Figure 3: By 2022, APAC will become the largest CPG digital commerce market (390 billion) twice as big as North America.
Winning in the digital age is not just about getting consumer data and then applying analytics models, brands need to fundamentally rethink how they interact with consumers with value-adding digital propositions.
Getting the right data
There is no better way to get the right consumer data than to go direct-to-consumer. Going direct grants control of what data consumer goods companies gather, creates an unattenuated direct feedback loop between the company and the consumer, and most importantly, another channel to grow value.
Consumer goods companies must think beyond just directly selling, be it physically or digitally. Direct-to-consumer also entails providing value-adding propositions directly to the consumer. These not only drive faster go-to-market (as they leverage existing distribution channels when integrated), but also drive stronger consumer acquisition, engagement, retention and service levels.
The more common strategy is to launch a value-adding companion offering to the core brand/product. For example, L’Oreal’s Makeup Genius app allows consumers to try on cosmetics virtually. Companies with offerings like these, that allow consumers to try-on products virtually in the comfort of their home, would be able to collect data on who consumers are, what products they try and buy (or not buy), where and when do they engage, and provides in-app or off-app personalized recommendations. Furthermore, this try-at-home proposition enables such companies to collect data from segments who may not be comfortable trying on makeup at the store, e.g. first-time consumers seeking to experiment in private.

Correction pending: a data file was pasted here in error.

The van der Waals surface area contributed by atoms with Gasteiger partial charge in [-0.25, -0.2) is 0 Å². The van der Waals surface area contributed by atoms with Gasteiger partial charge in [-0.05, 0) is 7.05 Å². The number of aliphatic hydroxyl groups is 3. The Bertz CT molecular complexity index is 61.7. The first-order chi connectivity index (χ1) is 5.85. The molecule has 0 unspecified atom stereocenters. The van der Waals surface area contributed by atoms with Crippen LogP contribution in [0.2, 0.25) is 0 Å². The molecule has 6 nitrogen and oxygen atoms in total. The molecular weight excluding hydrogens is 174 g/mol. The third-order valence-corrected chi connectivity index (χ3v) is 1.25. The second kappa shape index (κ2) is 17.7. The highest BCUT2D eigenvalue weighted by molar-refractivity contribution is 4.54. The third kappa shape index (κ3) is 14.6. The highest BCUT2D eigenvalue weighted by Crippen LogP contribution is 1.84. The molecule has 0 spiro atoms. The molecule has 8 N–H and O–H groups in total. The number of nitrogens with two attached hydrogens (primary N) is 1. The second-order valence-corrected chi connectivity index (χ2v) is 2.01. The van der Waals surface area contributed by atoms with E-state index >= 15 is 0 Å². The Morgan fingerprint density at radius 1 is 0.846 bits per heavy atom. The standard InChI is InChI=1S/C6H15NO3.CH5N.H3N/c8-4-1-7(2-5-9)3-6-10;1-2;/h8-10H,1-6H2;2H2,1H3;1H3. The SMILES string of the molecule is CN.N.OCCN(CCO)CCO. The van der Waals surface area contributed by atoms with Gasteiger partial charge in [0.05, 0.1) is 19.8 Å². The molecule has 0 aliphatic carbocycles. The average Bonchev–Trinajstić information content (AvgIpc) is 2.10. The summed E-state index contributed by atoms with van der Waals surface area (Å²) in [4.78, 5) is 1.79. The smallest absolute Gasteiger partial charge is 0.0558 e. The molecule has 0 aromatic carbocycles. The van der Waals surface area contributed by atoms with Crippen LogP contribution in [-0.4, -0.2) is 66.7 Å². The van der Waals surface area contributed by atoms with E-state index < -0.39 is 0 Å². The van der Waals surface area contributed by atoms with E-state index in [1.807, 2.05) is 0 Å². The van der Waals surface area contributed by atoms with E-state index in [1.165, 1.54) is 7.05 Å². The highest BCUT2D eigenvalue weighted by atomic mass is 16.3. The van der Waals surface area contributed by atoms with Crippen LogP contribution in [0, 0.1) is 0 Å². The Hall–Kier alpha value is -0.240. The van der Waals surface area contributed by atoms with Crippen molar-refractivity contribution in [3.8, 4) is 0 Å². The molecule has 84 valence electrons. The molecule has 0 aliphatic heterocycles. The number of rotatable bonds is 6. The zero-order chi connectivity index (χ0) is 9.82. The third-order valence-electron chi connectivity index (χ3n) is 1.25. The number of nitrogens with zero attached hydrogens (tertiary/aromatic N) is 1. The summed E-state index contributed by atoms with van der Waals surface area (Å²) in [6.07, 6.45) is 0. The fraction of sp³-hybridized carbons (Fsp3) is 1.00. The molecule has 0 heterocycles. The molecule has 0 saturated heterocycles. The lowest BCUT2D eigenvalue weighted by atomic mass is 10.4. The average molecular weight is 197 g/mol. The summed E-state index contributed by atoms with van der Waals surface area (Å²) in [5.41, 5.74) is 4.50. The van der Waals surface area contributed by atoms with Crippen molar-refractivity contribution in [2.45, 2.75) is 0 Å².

Some brands are much bolder with their direct-to-consumer offerings. Take Unilever India for example, with Humarashop, a hyper-local grocery marketplace platform for neighborhood retailers to sell Unilever and non-Unilever products online. The unique benefit of such a proposition is that it allows not just the collection of data on their own brands, but also on other brands, enabling the delivery of proactive and reactive competitive interventions, such as dynamic competitive discounting, and competitive site product placement. Furthermore, this proposition improves the relationship between Unilever and neighborhood retailers by driving value exchange.